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What Is Inventory Management & How It Impacts Your Business

Having well-organized stock on hand can simplify many aspects of running a business. Good inventory management is the first step toward establishing sound financial footing and handling of loans.

While this may be one of the most tedious parts of running a business, it could ultimately determine the fate of your company. Most business owners would rather avoid dealing with inventory management than any other aspect of running a company.

Understanding what is inventory management can impact your business, so you need to understand what it is and how it works.

The Inventory Management System

Keeping track of inventory levels and needs at all times is a crucial part of any successful business. It keeps tabs on stock levels from arrival to departure. By anticipating and acting on trends, the practice guarantees adequate supply to meet demand and early warning of impending shortages.

As soon as products are sold, money is generated from inventory sales. Although inventory is an asset on the balance sheet, it can’t generate revenue until it’s sold. Having excess inventory also reduces cash flow.

Inventory turnover is a common metric used to evaluate warehouse management. Inventory turnover, a metric used in accounting, measures the frequency with which stock is sold over a given time. Overstocking is bad for business. Poor inventory turnover can lead to unsold stock and holding inventory for too long.

What Is Included in Inventory Management?

There are various methods of inventory management to choose from, and the specifics will vary from company to company. You’ll be responsible for a variety of stock, including:

  • Raw materials. In the manufacturing process, raw materials are the first building blocks. Products begin life as raw materials, which might be anything from wood to metal to plastic to fabric. One or more manufacturers and suppliers provide these.
  • Works in progress. WIP is shorthand for something that isn’t yet complete. Inputs such as labor, machinery, raw materials, and other equipment are all included in the total cost of work in progress. Then, the expenses are moved to the finished goods account and classified as a sales expense.
  • Completed products. The quantity of goods in stock is the total number of items that can be purchased by customers. Once a work-in-progress has been completed, it can be counted among the finished goods.
  • Products for maintenance, repair, and operation. Materials and tools used in manufacturing but not included in the final product are known as maintenance, repair, and operation supplies (MRO). Personal protection equipment, cleaning materials, office supplies, and electronic devices all fall under this category.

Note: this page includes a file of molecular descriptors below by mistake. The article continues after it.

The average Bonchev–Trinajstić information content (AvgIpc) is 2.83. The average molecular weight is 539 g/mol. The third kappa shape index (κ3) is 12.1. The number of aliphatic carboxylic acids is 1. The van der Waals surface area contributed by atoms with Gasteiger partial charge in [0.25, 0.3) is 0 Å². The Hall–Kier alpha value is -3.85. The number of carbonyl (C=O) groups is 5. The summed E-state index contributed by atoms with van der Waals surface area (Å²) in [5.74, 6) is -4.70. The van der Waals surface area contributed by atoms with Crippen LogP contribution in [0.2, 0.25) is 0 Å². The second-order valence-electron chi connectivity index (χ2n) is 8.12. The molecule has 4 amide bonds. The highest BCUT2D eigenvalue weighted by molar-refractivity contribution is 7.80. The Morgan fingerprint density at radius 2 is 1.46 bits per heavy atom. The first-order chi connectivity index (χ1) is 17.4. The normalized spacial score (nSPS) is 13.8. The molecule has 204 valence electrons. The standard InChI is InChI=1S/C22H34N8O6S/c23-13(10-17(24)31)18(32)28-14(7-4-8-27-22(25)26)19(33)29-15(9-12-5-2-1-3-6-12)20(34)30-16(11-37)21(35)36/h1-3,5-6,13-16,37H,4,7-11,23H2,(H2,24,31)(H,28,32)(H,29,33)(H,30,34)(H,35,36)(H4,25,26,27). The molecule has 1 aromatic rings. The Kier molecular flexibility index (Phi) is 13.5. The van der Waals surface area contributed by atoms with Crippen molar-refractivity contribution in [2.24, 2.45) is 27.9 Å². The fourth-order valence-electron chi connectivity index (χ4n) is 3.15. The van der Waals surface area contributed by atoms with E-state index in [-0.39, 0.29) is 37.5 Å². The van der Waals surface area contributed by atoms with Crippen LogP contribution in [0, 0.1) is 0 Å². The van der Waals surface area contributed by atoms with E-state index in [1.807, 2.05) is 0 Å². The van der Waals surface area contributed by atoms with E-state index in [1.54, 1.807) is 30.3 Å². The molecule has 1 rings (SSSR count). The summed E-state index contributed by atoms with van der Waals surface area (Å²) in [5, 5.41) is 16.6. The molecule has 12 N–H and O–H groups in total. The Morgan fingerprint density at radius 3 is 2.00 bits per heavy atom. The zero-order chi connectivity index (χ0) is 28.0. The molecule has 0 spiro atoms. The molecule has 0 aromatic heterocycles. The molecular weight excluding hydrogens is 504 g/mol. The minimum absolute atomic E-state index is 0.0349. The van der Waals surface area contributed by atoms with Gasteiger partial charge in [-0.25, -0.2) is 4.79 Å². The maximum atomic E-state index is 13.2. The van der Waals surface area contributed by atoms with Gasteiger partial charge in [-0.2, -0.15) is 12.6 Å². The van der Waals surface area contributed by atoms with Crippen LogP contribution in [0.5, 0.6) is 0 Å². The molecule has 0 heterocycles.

Why Is Inventory Management Important?

The health of a business depends on accurate and efficient inventory management, which ensures there is never too much or too little stock on hand. To stay in good standing with the SEC and the Sarbanes-Oxley (SOX) Act, publicly traded companies must maintain an accurate inventory system.

To demonstrate compliance, businesses must keep records of their management procedures. But even if you aren’t publicly traded, you must have an inventory management practice in place.

Here are some reasons why it may be important, whether or not you are publicly traded:

  • Repeat Customers: You want repeat business from your customers so they will recommend you to others. Having everything ready for them each time they visit is one way to guarantee this. Drop shipping and backordering are two methods you can use to maintain customer satisfaction.
  • Accurate Forecasting: If you want to stay ahead of the demand curve, you need better inventory management software than just looking at last month’s numbers to predict what will sell and how much to stock up on. You can use this information to determine optimal reorder and safety stock levels.
  • Inventory Turnover: Assets include inventory. Using some inventory management strategies, you can improve your inventory turnover ratio by decreasing your supply of slow-moving products and boosting your stock of profitable ones.
  • Cutting Costs: More stock requires more space, more guards, and more hands. The proper amount of stock can be maintained, money wasted on slow-moving products can be avoided, and resources may be allocated to areas with the most potential for return with the help of efficient inventory management.
  • Employee Efficiency: Distribute authority and responsibility for inventory management throughout your staff. Staff training on advanced inventory management software and other time-saving devices.


3 Types of Inventory Management

1. Periodic Inventory Management

The periodic inventory system is a way to value stock for bookkeeping and reporting purposes by taking stock at regular intervals. The cost of goods sold (COGS) is calculated by first determining the stock on hand at the start of the accounting period. You will then add in any new purchases made during the period, and finally subtract out any stock at the end of the period.

2. Barcode Inventory Management

Each item sold by a company is given a unique number using barcode inventory management systems. Multiple pieces of information, such as the manufacturer, size, and stock level, can be linked to a single number.

3. RFID Inventory Management

Radio frequency identification, or RFID, is a system that uses serial numbers to wirelessly transmit the identity of products so that they can be tracked and extensive information about those products can be made available. RFID-based warehouse management systems can facilitate faster self-recording of receiving and delivery, greater inventory visibility, and greater efficiency.